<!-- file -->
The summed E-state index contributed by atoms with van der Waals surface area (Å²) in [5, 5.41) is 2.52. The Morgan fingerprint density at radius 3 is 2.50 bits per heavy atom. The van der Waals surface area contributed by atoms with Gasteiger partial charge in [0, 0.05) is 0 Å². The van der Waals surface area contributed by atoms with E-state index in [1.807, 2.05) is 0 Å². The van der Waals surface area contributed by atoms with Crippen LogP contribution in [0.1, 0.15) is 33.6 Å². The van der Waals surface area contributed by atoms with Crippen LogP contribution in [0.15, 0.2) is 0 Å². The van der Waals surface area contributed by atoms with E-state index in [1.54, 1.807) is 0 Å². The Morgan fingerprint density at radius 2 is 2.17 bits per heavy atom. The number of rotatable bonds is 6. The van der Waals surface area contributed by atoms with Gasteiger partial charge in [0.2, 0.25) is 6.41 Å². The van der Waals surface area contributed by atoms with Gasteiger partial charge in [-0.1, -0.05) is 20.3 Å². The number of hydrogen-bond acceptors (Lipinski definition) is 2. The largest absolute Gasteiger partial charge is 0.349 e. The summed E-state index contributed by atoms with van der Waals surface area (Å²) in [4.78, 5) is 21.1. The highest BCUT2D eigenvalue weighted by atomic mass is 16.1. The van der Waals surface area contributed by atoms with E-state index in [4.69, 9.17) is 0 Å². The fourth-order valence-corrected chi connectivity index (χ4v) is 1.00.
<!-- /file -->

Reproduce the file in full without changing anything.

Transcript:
The summed E-state index contributed by atoms with van der Waals surface area (Å²) in [5, 5.41) is 2.52. The Morgan fingerprint density at radius 3 is 2.50 bits per heavy atom. The van der Waals surface area contributed by atoms with Gasteiger partial charge in [0, 0.05) is 0 Å². The van der Waals surface area contributed by atoms with E-state index in [1.807, 2.05) is 0 Å². The van der Waals surface area contributed by atoms with Crippen LogP contribution in [0.1, 0.15) is 33.6 Å². The van der Waals surface area contributed by atoms with Crippen LogP contribution in [0.15, 0.2) is 0 Å². The van der Waals surface area contributed by atoms with E-state index in [1.54, 1.807) is 0 Å². The Morgan fingerprint density at radius 2 is 2.17 bits per heavy atom. The number of rotatable bonds is 6. The van der Waals surface area contributed by atoms with Gasteiger partial charge in [0.2, 0.25) is 6.41 Å². The van der Waals surface area contributed by atoms with Gasteiger partial charge in [-0.1, -0.05) is 20.3 Å². The number of hydrogen-bond acceptors (Lipinski definition) is 2. The largest absolute Gasteiger partial charge is 0.349 e. The summed E-state index contributed by atoms with van der Waals surface area (Å²) in [4.78, 5) is 21.1. The highest BCUT2D eigenvalue weighted by atomic mass is 16.1. The van der Waals surface area contributed by atoms with E-state index in [4.69, 9.17) is 0 Å². The fourth-order valence-corrected chi connectivity index (χ4v) is 1.00.